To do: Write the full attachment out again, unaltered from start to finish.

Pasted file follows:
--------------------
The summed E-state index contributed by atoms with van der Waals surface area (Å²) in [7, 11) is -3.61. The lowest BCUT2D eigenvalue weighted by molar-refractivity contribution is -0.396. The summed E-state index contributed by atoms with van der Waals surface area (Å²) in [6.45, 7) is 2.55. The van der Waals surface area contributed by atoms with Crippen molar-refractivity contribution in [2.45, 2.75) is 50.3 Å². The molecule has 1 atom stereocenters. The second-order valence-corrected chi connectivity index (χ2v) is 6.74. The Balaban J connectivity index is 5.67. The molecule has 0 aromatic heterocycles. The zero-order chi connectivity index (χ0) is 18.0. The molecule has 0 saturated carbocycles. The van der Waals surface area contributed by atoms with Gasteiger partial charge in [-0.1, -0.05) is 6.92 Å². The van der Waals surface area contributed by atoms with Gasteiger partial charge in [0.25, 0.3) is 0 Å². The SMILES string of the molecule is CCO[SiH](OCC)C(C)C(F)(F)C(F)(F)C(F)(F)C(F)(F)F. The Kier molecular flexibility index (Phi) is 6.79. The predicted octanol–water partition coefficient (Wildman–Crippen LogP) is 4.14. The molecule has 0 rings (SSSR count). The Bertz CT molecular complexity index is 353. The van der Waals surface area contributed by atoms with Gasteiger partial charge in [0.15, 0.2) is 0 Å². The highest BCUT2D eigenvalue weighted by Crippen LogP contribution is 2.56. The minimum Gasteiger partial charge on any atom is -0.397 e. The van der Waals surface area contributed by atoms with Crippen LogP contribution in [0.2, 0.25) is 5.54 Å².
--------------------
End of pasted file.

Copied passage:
The summed E-state index contributed by atoms with van der Waals surface area (Å²) in [7, 11) is -3.61. The lowest BCUT2D eigenvalue weighted by molar-refractivity contribution is -0.396. The summed E-state index contributed by atoms with van der Waals surface area (Å²) in [6.45, 7) is 2.55. The van der Waals surface area contributed by atoms with Crippen molar-refractivity contribution in [2.45, 2.75) is 50.3 Å². The molecule has 1 atom stereocenters. The second-order valence-corrected chi connectivity index (χ2v) is 6.74. The Balaban J connectivity index is 5.67. The molecule has 0 aromatic heterocycles. The zero-order chi connectivity index (χ0) is 18.0. The molecule has 0 saturated carbocycles. The van der Waals surface area contributed by atoms with Gasteiger partial charge in [-0.1, -0.05) is 6.92 Å². The van der Waals surface area contributed by atoms with Gasteiger partial charge in [0.25, 0.3) is 0 Å². The SMILES string of the molecule is CCO[SiH](OCC)C(C)C(F)(F)C(F)(F)C(F)(F)C(F)(F)F. The Kier molecular flexibility index (Phi) is 6.79. The predicted octanol–water partition coefficient (Wildman–Crippen LogP) is 4.14. The molecule has 0 rings (SSSR count). The Bertz CT molecular complexity index is 353. The van der Waals surface area contributed by atoms with Gasteiger partial charge in [0.15, 0.2) is 0 Å². The highest BCUT2D eigenvalue weighted by Crippen LogP contribution is 2.56. The minimum Gasteiger partial charge on any atom is -0.397 e. The van der Waals surface area contributed by atoms with Crippen LogP contribution in [0.2, 0.25) is 5.54 Å².